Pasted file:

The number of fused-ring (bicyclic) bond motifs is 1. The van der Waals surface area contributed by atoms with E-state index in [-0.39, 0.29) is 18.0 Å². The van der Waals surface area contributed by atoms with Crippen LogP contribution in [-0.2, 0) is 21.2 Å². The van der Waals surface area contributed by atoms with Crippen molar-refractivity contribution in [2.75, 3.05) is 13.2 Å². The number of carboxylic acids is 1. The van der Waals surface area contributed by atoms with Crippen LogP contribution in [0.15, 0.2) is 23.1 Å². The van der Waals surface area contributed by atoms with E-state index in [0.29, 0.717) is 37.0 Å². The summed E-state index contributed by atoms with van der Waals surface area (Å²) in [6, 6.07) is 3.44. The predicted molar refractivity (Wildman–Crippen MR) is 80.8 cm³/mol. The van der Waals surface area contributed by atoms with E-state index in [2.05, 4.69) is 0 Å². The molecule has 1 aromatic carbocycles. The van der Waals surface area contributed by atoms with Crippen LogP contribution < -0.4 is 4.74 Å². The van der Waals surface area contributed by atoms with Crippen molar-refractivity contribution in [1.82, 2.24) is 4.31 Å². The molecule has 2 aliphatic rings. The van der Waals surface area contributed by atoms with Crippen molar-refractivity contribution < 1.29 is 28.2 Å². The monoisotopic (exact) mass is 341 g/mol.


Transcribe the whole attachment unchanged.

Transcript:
The number of fused-ring (bicyclic) bond motifs is 1. The van der Waals surface area contributed by atoms with E-state index in [-0.39, 0.29) is 18.0 Å². The van der Waals surface area contributed by atoms with Crippen LogP contribution in [-0.2, 0) is 21.2 Å². The van der Waals surface area contributed by atoms with Crippen molar-refractivity contribution in [2.75, 3.05) is 13.2 Å². The number of carboxylic acids is 1. The van der Waals surface area contributed by atoms with Crippen LogP contribution in [0.15, 0.2) is 23.1 Å². The van der Waals surface area contributed by atoms with E-state index in [0.29, 0.717) is 37.0 Å². The summed E-state index contributed by atoms with van der Waals surface area (Å²) in [6, 6.07) is 3.44. The predicted molar refractivity (Wildman–Crippen MR) is 80.8 cm³/mol. The van der Waals surface area contributed by atoms with E-state index in [2.05, 4.69) is 0 Å². The molecule has 1 aromatic carbocycles. The van der Waals surface area contributed by atoms with Crippen LogP contribution < -0.4 is 4.74 Å². The van der Waals surface area contributed by atoms with Crippen molar-refractivity contribution in [1.82, 2.24) is 4.31 Å². The molecule has 2 aliphatic rings. The van der Waals surface area contributed by atoms with Crippen molar-refractivity contribution < 1.29 is 28.2 Å². The monoisotopic (exact) mass is 341 g/mol.